Decolonizing and strengthening Indigenous research: International perspectives

Decolonizing and strengthening Indigenous research: International perspectives

Friday, April 6, 2018

Guest blog by Dina Guth, PhD, Program Officer, Research Grants & Partnerships Division, Social Sciences and Humanities Research Council of Canada (SSHRC)

This is a Congress 2018 blog about event #1212. Click here to find out more about it.

How does the research community act on the Truth and Reconciliation Commission’s (TRC) call to strengthen Indigenous knowledge and teaching methods at post-secondary institutions? The social sciences and humanities must lead the way in engaging and learning from different perspectives to respond to this question.  

For Congress 2018, the Social Sciences and Humanities Research Council (SSHRC) has gathered a panel of leading international scholars to explore strengthening Indigenous research and research training through a global lens. Come hear how countries such as Australia, Mexico and others have begun Indigenizing research and education, and what models they can offer towards responding to the TRC’s calls to action. Join us for an afternoon of stimulating discussion!   

Here is some additional details on how this event will take place:

Opening ceremony

Noel Starblanket is Elder-in-Residence at the University of Regina. A longtime advocate for First Nations organizations, he has served as Chief of the Star Blanket Cree Nation, Chair for Treaty Four Chiefs, Vice-Chief for the Federation of Saskatchewan Indian Nations and National Chief of the Assembly of First Nations.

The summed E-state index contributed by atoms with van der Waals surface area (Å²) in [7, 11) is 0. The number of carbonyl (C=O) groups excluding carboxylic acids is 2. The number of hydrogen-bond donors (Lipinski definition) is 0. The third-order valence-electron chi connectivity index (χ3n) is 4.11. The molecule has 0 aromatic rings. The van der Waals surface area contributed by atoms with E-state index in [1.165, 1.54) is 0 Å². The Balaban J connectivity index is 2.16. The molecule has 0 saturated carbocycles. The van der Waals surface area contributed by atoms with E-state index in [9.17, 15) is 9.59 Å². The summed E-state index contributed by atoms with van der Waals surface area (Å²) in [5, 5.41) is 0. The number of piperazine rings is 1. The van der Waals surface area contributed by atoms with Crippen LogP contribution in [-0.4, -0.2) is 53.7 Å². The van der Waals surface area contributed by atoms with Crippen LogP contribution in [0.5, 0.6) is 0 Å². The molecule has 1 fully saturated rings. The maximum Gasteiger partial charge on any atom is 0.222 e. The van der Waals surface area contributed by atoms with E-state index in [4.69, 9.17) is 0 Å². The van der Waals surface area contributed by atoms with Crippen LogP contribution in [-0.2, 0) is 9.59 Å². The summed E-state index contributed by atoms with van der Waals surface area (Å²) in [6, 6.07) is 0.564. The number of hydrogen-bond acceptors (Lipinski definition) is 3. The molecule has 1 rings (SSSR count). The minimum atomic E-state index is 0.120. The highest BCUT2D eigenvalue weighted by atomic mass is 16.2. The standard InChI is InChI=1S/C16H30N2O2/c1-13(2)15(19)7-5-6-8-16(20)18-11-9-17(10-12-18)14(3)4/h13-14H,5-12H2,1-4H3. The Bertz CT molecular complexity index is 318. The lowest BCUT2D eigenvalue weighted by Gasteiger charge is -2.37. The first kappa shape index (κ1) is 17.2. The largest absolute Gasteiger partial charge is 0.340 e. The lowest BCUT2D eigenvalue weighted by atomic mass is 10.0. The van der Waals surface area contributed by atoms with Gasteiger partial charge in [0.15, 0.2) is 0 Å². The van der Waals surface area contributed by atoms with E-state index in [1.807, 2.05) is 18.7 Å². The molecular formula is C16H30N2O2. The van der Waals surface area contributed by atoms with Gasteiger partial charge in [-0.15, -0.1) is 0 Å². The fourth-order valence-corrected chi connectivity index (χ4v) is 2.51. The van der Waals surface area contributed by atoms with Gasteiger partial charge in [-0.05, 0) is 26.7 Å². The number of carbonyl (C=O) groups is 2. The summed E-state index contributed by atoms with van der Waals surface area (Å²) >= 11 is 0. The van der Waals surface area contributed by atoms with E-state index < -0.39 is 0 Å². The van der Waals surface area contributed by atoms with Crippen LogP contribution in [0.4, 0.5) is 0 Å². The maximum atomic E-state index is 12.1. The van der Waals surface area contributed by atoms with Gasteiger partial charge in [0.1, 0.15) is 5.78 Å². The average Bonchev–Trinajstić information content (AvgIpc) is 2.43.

Moderator

Dominique Bérubé is Vice-President, Research Programs, at SSHRC. She holds a doctorate in environmental sciences from the Université du Québec à Montréal. Prior to joining SSHRC, she held a variety of senior positions in research administration at the Université de Montréal. From 2012 to 2015, she chaired the board of directors of Érudit, which provides access to publications on social sciences and humanities research.

Panelists

Emiliana Cruz is Assistant Professor in the Department of Anthropology at the Centro de Investigaciones y Estudios Superiores en Antropología Social in Mexico, and Director of the Chatino Language Documentation project. A linguistic anthropologist and native speaker of Chatino, her research aims to empower native speakers to study and teach their own languages.      

Aileen Moreton-Robinson is Distinguished Professor of Indigenous Research at Queensland University of Technology in Australia, and Director of the National Indigenous Research and Knowledges Network. A leading scholar of race and whiteness theory, she is an executive member of the National Aboriginal and Torres Strait Islander Higher Education Consortium.

Rowena Phair is Project Leader in the Education and Skills Directorate of the intergovernmental Organisation for Economic Co-operation and Development (OECD). She is the former Deputy Secretary of Student Achievement in New Zealand’s Ministry of Education. In 2017, Phair led the OECD study: Promising Practices in Supporting Success for Indigenous Students.

James Riding In is Interim Director and Associate Professor of American Indian studies at Arizona State University and Editor of Wicazo Sa Review: A Journal of Native American Studies. Instrumental in the development of American Indian studies at Arizona State, Riding In is a public figure known for his research and advocacy for repatriation.  

Linda Tuhiwai Smith, PhD, FRSNZ, CNZM, is Professor of Māori and Indigenous studies at the University of Waikato in New Zealand. She has helped establish a number of research institutes, including the Māori Centre of Research Excellence as a founding Co-Director. She has also served on New Zealand’s major research funding boards. Her book, Decolonizing Methodologies: Research and Indigenous Peoples, has been an international bestseller since its publication in 1999.